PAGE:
Insiyah Saeed '03 is co-director and producer of the award-winning She Started It, the first feature-length documentary film on women tech entrepreneurs that shows what happens behind the scenes of running a tech start-up as a young woman.
Why did you commit to this project and what do you hope to accomplish?
As a journalist, I've always been interested in compelling stories to tell, especially about entrepreneurship.
After moving to the Silicon Valley, I began to notice the untold stories of incredible women entrepreneurs. When I met my co-founder Nora Poggi in 2013, we felt compelled to produce a documentary following the real life stories of women starting tech companies, the first film of its kind.
We wanted women and girls (or anyone interested in entrepreneurship!) to watch this film and think, "if she can do it, I can do it!"
Our goal was to give our audience a deeper perspective into the day to day challenges and joys of being a tech entrepreneur.
The film explores themes of confidence, career choices, STEM careers, the importance of family support and mentorship for women, gender bias in technology fields, and opportunities for young women in technology. Of these, which do you think is the biggest issue that keeps women from becoming entrepreneurs and reaching their goals?
Nowadays there are fewer barriers than ever for entrepreneurs trying to pursue their dream idea - whatever the outcome may be. There is an abundance of resources for all aspects of entrepreneurship: for developing prototypes, for finding avenues for pitching their ideas, and for learning best practices from the experiences of others. The biggest issue we found during our research is that many people, and women in particular, were afraid of failure. We explore the theme of learning to fail well in the documentary, as a prerequisite to becoming a resilient entrepreneur.
Another issue we found faced by women was the lack of exposure to what it means to work in the tech field. The impression most women had was that it would be "too hard" or that being in tech involved sitting at a computer all day. I think those impressions are rapidly changing, with the sheer amount of outreach efforts from organizations such as Made with Code, Girls Who Code, and countless universities. Programs by Facebook, Google, Dell, Intel, Code.org, and many other organizations and conferences have sprung up to highlight STEM fields and their importance for the next generation of women. We hope our film also contributes by providing a close up perspective on what it means to be a tech entrepreneur.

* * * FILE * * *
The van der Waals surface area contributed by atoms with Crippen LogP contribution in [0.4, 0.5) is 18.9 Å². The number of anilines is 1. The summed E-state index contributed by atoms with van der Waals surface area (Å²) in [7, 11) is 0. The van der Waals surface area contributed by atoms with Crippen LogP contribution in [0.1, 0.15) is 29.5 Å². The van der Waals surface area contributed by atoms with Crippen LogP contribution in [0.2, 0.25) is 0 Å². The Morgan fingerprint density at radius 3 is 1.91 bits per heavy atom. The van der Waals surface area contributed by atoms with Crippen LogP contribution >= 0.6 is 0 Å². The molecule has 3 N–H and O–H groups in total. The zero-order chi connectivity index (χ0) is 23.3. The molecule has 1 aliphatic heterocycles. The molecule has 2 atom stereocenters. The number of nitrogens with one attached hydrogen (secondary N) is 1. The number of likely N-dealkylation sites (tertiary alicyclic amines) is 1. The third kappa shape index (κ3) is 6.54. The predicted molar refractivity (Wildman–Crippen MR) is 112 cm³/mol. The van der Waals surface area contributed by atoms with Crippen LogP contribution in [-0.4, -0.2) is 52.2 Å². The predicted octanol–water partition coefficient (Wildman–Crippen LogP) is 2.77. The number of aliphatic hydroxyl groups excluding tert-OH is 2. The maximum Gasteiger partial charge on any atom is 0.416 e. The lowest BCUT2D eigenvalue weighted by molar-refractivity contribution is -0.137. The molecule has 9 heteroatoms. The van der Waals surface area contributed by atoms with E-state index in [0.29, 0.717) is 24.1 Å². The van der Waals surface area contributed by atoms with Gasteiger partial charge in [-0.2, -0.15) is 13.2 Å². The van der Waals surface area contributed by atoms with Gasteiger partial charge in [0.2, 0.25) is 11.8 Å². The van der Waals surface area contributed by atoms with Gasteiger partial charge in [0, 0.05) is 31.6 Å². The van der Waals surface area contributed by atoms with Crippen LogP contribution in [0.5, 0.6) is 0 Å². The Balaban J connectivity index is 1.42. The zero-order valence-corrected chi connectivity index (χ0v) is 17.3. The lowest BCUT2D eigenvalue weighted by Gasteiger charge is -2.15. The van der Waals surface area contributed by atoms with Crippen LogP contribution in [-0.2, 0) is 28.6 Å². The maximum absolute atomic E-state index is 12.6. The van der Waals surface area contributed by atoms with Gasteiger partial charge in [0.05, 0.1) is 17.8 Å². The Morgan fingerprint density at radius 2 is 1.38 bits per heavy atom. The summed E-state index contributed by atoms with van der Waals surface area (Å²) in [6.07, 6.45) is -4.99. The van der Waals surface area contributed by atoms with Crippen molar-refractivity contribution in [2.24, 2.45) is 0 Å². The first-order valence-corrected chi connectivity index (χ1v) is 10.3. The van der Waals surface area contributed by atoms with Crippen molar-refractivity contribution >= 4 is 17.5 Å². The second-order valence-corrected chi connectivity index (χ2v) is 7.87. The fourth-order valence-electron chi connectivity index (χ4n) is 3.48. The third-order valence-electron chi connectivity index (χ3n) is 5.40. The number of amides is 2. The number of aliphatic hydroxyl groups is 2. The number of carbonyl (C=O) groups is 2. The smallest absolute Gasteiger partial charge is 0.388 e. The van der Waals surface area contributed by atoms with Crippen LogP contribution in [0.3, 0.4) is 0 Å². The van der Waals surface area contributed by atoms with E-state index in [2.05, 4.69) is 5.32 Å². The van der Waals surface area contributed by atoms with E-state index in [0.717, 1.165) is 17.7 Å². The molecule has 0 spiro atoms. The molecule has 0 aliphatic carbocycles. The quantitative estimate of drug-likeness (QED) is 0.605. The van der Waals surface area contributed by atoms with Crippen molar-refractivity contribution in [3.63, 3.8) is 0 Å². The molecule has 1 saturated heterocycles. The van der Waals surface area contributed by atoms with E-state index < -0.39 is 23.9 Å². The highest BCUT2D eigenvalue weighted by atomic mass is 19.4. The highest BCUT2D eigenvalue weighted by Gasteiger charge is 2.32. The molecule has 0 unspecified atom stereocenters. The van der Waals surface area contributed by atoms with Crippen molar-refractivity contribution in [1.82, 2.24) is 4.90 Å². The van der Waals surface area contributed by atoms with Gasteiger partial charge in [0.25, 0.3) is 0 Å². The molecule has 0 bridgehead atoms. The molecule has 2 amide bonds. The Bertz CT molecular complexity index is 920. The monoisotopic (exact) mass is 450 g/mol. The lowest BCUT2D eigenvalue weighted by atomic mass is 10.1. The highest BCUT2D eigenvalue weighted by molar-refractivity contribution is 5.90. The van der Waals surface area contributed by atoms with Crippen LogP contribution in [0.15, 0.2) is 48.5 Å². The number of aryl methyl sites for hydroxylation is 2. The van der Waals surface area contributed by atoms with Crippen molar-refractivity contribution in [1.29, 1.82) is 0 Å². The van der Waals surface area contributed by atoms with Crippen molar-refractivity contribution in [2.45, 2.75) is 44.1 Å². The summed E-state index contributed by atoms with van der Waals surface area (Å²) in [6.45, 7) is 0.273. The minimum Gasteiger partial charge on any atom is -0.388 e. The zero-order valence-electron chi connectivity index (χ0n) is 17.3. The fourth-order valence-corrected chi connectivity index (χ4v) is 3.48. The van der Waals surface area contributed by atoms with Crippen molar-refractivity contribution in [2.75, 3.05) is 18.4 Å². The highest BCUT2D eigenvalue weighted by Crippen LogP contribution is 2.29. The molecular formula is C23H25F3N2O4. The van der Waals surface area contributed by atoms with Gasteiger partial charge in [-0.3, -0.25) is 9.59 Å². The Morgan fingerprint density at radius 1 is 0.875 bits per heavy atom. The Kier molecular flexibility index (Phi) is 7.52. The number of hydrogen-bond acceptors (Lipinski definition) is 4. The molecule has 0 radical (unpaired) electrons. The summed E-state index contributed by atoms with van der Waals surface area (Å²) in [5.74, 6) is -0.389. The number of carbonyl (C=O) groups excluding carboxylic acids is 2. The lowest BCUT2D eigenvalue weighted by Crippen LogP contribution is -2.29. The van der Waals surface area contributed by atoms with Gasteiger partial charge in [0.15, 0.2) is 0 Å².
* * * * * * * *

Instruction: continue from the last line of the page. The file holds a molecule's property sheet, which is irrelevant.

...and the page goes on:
In addition to the five entrepreneurs, you interviewed notable women in tech fields as well as young girls. Could you share one (or two) pieces of advice from these women that you think all young girls should hear?
Danae Ringelmann, the co-founder of Indiegogo, has a great quote in our film that resonated with so many, especially with young girls in our audience: "And don't wait for perfect. Try to learn from your mistakes. Try to keep going. Because really entrepreneurship is not about having a brilliant idea, it's about having the persistence and the perseverance to keep trying again until you solve the problem that you're trying to solve."
Another one of my favorite quotes is by Stacey Ferreira, one of the stars from our film, from her TechCrunch talk: "When you are learning, you are not really failing." It puts the idea of failing into a new perspective and it really resonated with old ideas I had about failing. Often we work so hard to prevent failure—in any aspect of our lives—when what we need to do is welcome it as a way to learn.